Cortes and Montezuma
Cortes and Montezuma. By Maurice Collis. (Faber. 15s.) ' BECAUSE they alone believed the incredible,' Manuel Machado's famous sonnet on the Conquistadores begins, 'it came true.' And in the case of Mexico this was no more than solid fact. It was incredible that Cortes should conquer a great empire, one of the most advanced civilisations of its day, with 500 men, fourteen cannon, and sixteen horses justthat, and no reserves or provisions. Yet so confident Was he that on landing he ran all his ships aground and cut off finally ell hope of escape. It 'was equally incredible that a string of coin- cidences should justify his coming and make him be taken for a god; Yet, in effect, he did bring a new god to Mexico. As Mr. Collis
It is hard to say which of the two protagonists was the more mysterious: Montezuma awaiting the god, Cortes approaching with the Cross. Neither understood the other, yet in effect their thought was analogous.
Quetzalcoatl (Lawrence's plumed serpent), most beautiful and Most compassionate of all the gods, lived on earth, it was believed, as a man, preached against the human sacrifice that was the basis of all Mexican worship, was driven out, and prophesied his return: I will return in a One Reed year and re-establish my rule. It will be a time of great tribulation for the people. About this coming the prophecies were precise. He would come in a strange vessel from the east, landing on his name-day; his skin Would be fair, his beard full and black, his clothes and hat black— altogether an extraordinary appearance for those parts. 1363 had Every sign pointed to his imminent coming: a volcanic eruption In the lake, earthquakes, comets, every sort of portent in the sky, and a spirit wailing, 'Ruin is at hand.' Montezuma's sister, thought dead for four days, revived in her grave and told how she had seen strange beings landing and bringing calamity. Montezuma himself saw in a trance a vision of the Spaniards' landing. He set a close watch along the Gulf of Mexico; and sure enough, dressed all in black because it was Good Friday, down to the last detail fulfilling the prophecies, on April 22, 1519, Cortes landed. And it was Quetzalcoatl's name-day, and the year was a One Reed year.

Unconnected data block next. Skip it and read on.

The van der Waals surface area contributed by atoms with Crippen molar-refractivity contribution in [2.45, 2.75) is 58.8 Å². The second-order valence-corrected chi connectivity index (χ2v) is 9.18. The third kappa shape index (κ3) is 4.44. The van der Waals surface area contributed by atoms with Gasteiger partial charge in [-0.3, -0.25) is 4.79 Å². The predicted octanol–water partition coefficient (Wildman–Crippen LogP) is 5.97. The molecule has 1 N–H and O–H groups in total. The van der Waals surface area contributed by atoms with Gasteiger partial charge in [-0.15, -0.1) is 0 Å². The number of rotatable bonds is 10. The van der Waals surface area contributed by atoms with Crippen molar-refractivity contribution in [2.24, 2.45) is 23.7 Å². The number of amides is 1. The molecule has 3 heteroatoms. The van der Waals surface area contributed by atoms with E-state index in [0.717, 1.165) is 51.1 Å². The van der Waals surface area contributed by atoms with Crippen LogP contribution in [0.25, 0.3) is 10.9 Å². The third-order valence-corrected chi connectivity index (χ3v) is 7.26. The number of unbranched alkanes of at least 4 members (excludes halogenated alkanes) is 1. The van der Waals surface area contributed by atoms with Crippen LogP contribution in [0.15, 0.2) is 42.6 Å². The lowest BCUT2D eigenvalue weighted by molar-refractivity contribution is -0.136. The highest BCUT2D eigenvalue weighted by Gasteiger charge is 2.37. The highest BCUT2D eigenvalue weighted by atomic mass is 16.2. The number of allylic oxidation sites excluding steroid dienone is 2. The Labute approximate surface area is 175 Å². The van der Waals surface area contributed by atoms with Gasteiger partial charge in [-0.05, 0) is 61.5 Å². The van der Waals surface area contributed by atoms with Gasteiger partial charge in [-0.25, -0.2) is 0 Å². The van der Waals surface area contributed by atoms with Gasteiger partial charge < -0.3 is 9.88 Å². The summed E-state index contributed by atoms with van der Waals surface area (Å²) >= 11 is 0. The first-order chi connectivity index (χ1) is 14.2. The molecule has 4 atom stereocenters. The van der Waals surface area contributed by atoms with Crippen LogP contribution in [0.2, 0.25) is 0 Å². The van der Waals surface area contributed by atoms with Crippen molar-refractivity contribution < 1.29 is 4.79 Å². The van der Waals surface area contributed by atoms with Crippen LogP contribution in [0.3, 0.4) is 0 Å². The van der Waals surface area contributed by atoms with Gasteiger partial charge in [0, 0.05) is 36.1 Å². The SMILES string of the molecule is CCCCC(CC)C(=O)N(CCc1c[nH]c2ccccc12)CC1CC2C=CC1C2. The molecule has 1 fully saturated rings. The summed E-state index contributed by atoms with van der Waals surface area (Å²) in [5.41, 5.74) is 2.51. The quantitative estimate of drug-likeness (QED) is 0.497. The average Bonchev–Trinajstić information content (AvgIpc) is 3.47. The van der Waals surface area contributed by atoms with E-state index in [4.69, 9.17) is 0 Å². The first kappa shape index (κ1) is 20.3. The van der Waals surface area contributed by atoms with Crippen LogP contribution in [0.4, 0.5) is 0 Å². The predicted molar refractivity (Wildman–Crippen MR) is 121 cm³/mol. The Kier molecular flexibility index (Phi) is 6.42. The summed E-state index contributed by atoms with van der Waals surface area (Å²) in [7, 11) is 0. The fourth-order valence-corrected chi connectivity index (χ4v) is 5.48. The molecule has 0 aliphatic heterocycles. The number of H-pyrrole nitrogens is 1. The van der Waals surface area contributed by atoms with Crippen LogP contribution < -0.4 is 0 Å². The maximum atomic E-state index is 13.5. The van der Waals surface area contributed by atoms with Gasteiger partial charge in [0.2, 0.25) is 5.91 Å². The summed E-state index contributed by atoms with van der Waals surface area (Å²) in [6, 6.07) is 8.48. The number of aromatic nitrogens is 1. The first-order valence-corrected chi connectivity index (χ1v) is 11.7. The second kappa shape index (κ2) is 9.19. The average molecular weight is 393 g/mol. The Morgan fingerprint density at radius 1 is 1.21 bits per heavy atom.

No tragedian could have matched his two main characters with a richer or an exacter irony than the facts did: Cortes, man of the Renaissance, ambitious, sensual, unscrupulous, yet with something messianic that took him well beyond his original appearance of mere adventurer, an administrator and military commander of genius; and Montezuma, the scholar-king, philosopher, astronomer, deeply learned in all the arts as they were known in Mexico; a man of extraordinary courage, generosity and charm, who won the love of all his conquerors and was yet the cannibal high-priest of perhaps the most ferocious religion the world has known. In their meeting Mr. Collis sees the clash, not of empire and barbarian, not even of the dominant and the overwhelmed, but of two high civilisations and two men of equal stature, one of whom believed, to his own and his country's destruction, in the other's godhead.
This belief he explains very clearly:
`The prophecy that foretold Quetzalcoatl's second coming,' he writes, `was an astrological calculation translated into mythological terms. In its astrological form it declared that on the 22nd of April in the year 1519 a being would come from the east to destroy the old institutions and rule over the country. In its mythological form the being becomes Quetzalcoatl. The astrological prediction was proved correct.... The mythglogical side of the prophecy was the explanation of these facts in terms which fitted into the Mexican order of ideas. For Montezuma to have accepted the astrological prediction, but to have rejected its mythological explanation, would have been to discard science as it was understood in his world.... He would no more deny that Cortes was the god than he could deny that Cortes was there.... He would not have taken the arrival of Cortes as a natural event any more than an astronomer of today could take an eclipse he had predicted as a supernatural event.'
With such a subject, Mr. Collis would hardly have written a dull book. Unfortunately, for all his understanding of the theme and the large implications beyond its particular time and place, he has written a scrappy one. In making sense of much that was once nonsensical, particularly in Montezuma's behaviour, he has drawn no clear line between fact and interpretation, history and romance. The style, too, is undecided. Most of the time Mr. Collis writes extremely well. It is the more disconcerting, then, when he swoops into the novelettish (`On the threshold of mysterious Mexico she mysteriously had come to usher him in') or even the near-comic ('Golden his socks and his sandals golden'). Yet this uneven, attractive book has qualities—enthusiasm, an observation that makes the remote seem solid and contemporary, above all the compassion- ate understanding of character and motive—that cannot be dismissed as suitable merely for fiction; it is only a pity they are not ballasted with a few of the heftier virtues: for in steering clear of the scholarly Mr. Collis sounds dangerously near, at times, to historical fiction, which is not, I imagine, what he intended at all.